Reading about a character who makes poor choices can often be a turn-off, however the author engages the reader by describing the protagonist and her backstory effectively.

Beautiful descriptive prose keeps you reading but the redundant descriptions on setting is sometimes too much and the eye wants to scan for the forward movement in the story.

I love the dialogue, the emotional reactions, and interplay between the maids. I loved how the author gave us the dialogue between the mother and protagonist. The villain in the story was well played.I learned some things about Puerto Rico, the culture and language which is a plus in my opinion.

I didn’t like the way the daughter’s character was written. She had the same extremes of reaction over the entire book.

These glitches may be because this is the author’s first novel (1996). I would definitely read Esmeralda Santiago’s other books.

one man tango

One Man Tango by Anthony Quinn and Daniel Paisner

Description from publisher:

“While bicycling near his villa in Ceccina, Italy, veteran actor Anthony Quinn begins a remarkable journey of self-discovery through a varied and colorful past–and delivers one of the most fascinating star biographies ever written. Resonating with Quinn’s own passionate voice, an infectious zest for living, and a wealth of juicy anecdotes, One Man Tango is by turns resilient and caustic, daring and profound. It is a memoir as bold as the man who wrote it. Includes a 16-page photo insert. HC: HarperCollins.”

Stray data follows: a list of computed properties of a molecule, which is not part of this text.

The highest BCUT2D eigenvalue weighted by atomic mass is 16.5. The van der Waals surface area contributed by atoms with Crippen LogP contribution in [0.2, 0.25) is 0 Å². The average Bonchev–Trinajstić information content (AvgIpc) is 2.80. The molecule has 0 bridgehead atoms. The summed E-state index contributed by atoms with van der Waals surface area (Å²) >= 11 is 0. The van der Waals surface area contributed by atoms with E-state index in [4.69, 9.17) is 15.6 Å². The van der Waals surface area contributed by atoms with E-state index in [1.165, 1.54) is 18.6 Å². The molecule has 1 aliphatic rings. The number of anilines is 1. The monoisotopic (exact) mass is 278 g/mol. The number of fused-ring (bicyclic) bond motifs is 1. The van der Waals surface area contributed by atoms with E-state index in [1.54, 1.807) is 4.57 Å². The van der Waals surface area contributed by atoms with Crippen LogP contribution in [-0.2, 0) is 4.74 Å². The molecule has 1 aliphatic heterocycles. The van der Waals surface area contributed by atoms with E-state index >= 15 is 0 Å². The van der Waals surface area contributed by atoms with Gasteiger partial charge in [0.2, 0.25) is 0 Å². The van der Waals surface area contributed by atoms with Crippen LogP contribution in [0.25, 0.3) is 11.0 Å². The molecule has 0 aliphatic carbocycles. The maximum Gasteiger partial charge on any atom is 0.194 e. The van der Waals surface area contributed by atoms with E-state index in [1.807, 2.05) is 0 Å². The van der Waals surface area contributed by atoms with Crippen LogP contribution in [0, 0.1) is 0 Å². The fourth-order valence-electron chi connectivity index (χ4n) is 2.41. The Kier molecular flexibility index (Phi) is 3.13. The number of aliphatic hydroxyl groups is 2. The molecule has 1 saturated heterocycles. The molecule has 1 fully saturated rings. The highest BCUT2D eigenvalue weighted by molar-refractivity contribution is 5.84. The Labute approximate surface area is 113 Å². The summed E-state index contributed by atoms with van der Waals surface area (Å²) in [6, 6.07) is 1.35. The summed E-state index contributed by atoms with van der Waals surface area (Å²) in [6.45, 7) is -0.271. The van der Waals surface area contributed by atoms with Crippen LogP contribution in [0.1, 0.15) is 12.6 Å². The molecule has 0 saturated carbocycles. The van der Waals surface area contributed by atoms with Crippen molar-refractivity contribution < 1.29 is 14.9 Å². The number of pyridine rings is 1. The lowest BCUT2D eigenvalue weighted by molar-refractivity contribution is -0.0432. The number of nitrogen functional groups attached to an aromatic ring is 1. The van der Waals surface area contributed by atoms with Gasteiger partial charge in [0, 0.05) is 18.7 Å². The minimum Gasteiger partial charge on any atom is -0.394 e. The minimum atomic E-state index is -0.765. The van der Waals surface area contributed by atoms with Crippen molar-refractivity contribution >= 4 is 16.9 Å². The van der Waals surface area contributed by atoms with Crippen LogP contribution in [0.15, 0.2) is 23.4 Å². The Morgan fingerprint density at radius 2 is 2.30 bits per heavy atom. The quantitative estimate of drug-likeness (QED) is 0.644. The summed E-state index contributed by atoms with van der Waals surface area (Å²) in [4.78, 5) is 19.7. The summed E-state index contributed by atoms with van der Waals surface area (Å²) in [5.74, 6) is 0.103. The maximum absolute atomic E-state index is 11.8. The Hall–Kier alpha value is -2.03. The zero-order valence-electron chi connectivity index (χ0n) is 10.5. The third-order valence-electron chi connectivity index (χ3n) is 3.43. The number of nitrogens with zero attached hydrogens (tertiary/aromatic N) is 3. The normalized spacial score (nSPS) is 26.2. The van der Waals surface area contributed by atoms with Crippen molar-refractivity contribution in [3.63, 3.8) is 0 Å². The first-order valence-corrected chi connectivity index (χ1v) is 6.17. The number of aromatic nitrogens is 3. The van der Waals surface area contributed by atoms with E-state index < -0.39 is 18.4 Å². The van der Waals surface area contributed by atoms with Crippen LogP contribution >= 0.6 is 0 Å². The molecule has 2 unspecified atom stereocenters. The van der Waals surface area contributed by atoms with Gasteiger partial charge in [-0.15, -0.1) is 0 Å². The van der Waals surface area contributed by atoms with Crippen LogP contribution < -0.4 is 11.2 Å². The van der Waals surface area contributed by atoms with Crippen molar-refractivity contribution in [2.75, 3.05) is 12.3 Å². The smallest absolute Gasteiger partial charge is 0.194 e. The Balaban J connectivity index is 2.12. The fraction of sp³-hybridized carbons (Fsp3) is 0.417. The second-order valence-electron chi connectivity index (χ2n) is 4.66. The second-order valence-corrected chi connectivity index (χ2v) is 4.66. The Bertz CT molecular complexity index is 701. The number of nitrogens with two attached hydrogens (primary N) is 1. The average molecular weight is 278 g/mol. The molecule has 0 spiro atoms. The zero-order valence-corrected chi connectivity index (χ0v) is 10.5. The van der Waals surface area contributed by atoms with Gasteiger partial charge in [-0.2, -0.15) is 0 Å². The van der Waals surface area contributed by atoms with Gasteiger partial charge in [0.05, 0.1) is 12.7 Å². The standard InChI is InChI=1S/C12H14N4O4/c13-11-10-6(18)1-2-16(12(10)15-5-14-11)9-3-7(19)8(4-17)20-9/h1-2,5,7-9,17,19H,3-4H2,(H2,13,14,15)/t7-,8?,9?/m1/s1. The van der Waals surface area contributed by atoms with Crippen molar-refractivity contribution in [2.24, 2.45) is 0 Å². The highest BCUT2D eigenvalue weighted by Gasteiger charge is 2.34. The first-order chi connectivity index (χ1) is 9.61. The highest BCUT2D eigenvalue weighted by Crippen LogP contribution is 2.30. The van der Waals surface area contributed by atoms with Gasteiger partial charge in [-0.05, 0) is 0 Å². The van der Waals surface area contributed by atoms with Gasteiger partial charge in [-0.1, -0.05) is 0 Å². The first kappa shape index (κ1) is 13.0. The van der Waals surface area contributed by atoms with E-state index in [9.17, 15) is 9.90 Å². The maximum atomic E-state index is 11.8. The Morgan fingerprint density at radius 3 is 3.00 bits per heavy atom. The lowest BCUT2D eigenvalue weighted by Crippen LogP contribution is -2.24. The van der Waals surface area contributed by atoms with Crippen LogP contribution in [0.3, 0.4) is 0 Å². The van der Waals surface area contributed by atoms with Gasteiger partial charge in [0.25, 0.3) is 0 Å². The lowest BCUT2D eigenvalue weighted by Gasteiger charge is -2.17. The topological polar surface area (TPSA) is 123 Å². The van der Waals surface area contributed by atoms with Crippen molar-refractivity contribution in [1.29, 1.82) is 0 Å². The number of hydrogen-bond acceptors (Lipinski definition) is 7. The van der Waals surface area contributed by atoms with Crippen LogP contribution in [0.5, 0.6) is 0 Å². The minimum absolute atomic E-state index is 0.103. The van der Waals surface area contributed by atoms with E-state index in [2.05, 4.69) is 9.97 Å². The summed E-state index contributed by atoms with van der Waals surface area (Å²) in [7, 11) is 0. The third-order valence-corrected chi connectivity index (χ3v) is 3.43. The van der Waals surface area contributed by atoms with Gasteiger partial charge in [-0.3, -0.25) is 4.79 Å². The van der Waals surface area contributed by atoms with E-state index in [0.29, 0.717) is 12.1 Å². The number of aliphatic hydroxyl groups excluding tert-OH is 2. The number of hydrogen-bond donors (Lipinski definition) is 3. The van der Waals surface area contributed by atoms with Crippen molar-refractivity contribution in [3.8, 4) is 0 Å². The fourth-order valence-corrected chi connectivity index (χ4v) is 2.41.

Anthony Quinn was a hero of many Latino’s, being that he was a well known actor in the ’40-’70’s when few Latinos were on the big screen. Not only did he come from Mexico, but he grew up in East Los Angeles. He was associated with the Kennedy’s, Catholics, Cesar Chavez, laborers, and California politics which further endeared him to the Mexican American community.

I couldn’t help loving this book.When I read the memoir it was as if Anthony Quinn himself was in my family room recounting his memories. He lived as passionately as his many love affairs.

Remember Zorba the Greek? Well, Anthony Quinn had that enthusiasm for living. His early life was one of extreme poverty in Mexico, with his Mexican Irish father who fought in the Mexican Revolution, and his Mexican Indian mother. 

The memoir is as fast paced as his bicycle ride through the hills of Ceccina, giving the reader an insight into the hills and valleys of the actor’s life, which is fascinating. Besides being an actor he was a laborer, boxer, artist, vintner, writer and philanthropist.

His memory of the movie stars, producers, and directors that he worked with is fascinating, juicy and very entertaining. He worked with Marlon Brando, Laurence Olivier, Mickey Rooney, Carole Lombard, Maureen O’Hara, Rita Hayworth, and numerous other memorable actors. His memoir reads like a Who’s Who of Hollywood and the world, with all the side dishes that go along with these characters.

Particularly interesting was his experiences and conflicts with mobsters, politicians, and movie moguls, including his father-in-law, Cecil B. De Mille. Their family dynamics were extremely interesting.

Anthony Quinn often reminisces about his poor choices, the emotional turmoil he put his wife and family through, and looking back it seems he regrets some of his decisions. But what also comes through the memoir is that he loved his family like a ferocious lion.

This memoir is one of the most well-written, insightful, and candid story I’ve ever read. There are many beautifully written phrases and visuals that make you feel you are on that bicycle ride through the towns and cities of Mexico, East Los Angeles, Hollywood, and Italy.

as Eufemio Zapata with Marlon Brando's Emilian...
as Eufemio Zapata with Marlon Brando’s Emiliano Zapata in Viva Zapata! (1952) (Photo credit: Wikipedia)